David Meyers' daughter, Elise, was "stage struck" at an early age -- so much so that when she was 8 years old, she tried out for and won the part of the titular Capulet in a local theater group's production of Romeo and Juliet.
Landing that big role led to many other parts, and Dad found himself sitting in theater after theater during rehearsals. It was tedious at times, the Clintonville man said, particularly for one Christmas show in 1997 that was "kind of dreadful."
"I didn't find it very amusing," Meyers said. "I didn't think it would appeal to kids at all."
Eventually, Meyers said he shared this opinion with the artistic director at the Davis Performing Arts Program, concluding with, "I could do better."
"He said, 'Go ahead,' " Meyers recalled. "He kind of threw down the gauntlet ... and the idea for this show popped into my head."
That idea would evolve into a musical called The Last Christmas Carol, a somewhat fractured take on the 1843 Charles Dickens classic A Christmas Carol.
Now, that evolution has taken another step forward -- Meyers has rewritten his play in novel form.
In the play -- featuring music written by Scott Michael, a cellist with the Columbus Symphony Orchestra -- the director of a children's theater has become increasingly bored over the years with putting on A Christmas Carol, an attitude that rubs off on his young actors. Eventually he is visited by spirits, but unlike Ebenezer Scrooge, he brushes them off until finally the Ghost of Christmas Never, in the form of a very bad Elvis impersonator, shows the director what his life would be like without the holidays.
"I wrote it for my daughter, just so she'd have something to do," Meyers said.
He sent the work off to two different companies that publish plays; one accepted it right away. The first printing was in 2001 and Meyers said every year since, The Last Christmas Carol is staged at least once -- more often several times -- somewhere in the country. This year, it appeared the string was going to be broken, but Meyers said he recently found out the theater department at Magnolia High School in New Martinsville, W.Va., will perform the musical. He plans to drive over to see it with his wife, Beverly.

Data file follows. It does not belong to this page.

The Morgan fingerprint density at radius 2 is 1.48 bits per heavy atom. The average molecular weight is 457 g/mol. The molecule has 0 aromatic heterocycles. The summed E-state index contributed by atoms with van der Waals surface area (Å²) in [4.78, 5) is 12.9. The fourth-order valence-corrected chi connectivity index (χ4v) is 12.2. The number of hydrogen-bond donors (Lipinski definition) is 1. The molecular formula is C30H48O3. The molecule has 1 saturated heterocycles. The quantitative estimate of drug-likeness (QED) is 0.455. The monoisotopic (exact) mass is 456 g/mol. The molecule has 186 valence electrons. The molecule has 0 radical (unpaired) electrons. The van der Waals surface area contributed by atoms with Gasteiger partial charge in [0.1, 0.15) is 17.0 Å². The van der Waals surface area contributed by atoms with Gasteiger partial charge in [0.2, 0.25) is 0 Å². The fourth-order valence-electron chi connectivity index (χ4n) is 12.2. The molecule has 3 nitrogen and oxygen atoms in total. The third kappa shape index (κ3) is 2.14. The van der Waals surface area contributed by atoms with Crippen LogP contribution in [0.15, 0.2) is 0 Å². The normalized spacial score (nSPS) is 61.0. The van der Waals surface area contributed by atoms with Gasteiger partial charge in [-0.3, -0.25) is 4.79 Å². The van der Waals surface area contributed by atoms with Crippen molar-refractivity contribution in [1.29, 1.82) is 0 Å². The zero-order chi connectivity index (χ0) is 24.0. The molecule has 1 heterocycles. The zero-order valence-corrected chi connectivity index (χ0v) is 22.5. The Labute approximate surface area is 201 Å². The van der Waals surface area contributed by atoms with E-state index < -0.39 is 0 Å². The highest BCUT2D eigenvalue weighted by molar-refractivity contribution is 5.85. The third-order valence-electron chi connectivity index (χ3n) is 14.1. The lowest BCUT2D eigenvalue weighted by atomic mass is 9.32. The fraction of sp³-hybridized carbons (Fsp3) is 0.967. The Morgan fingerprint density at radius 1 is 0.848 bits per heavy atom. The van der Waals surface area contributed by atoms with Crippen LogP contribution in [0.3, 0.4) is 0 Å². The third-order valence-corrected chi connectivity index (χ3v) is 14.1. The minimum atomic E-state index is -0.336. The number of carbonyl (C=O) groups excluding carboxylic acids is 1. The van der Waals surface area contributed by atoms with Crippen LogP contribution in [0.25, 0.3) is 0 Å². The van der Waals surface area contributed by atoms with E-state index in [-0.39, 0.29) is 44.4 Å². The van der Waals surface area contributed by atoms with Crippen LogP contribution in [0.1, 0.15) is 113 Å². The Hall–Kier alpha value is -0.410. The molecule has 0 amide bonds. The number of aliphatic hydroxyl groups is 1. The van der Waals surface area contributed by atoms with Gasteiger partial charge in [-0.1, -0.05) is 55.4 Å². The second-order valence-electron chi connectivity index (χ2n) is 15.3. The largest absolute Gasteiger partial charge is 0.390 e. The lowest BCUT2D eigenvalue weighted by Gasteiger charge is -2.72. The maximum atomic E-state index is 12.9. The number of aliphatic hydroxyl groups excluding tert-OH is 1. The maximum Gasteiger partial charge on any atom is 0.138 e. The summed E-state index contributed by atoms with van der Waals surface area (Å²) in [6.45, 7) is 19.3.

Over the intervening years, Meyers has written several nonfiction works, primarily focusing on different aspects of local history, sometimes on his own, occasionally in collaboration with daughter Elise Meyers Walker, and last year with her and his wife on the history of the Lazarus family and their department-store chain.
But David Meyers didn't have a novel to his credit -- until now.
For his first work of fiction, Meyers dusted off The Last Christmas Carol, translating it from stage musical to book, with illustrations by his son-in-law, Samuel M. Walker, a graduate of the Columbus College of Art and Design.
"Unfortunately, not too many people read playbooks, so I decided several years ago I would rewrite it as a novel," Meyers wrote in an email. "After I finished it, I decided I wanted a few illustrations, so I asked Elise's husband, Sam, to do them. It took him a little while to get around to doing them, but I am pleased with the results."
"The people who have read it have really enjoyed it," Meyers said. "It's a Christmas story. It's not adult fare, but adults like it. It's whimsical and there's lots of good-natured humor, but some people find it moving."
Most importantly, Meyers said, "Elise likes this. Actually it's kind of inspired her to go back. She's been auditioning again. It just reminded her how much she liked the theater."
The Last Christmas Carol is available at amazon.com.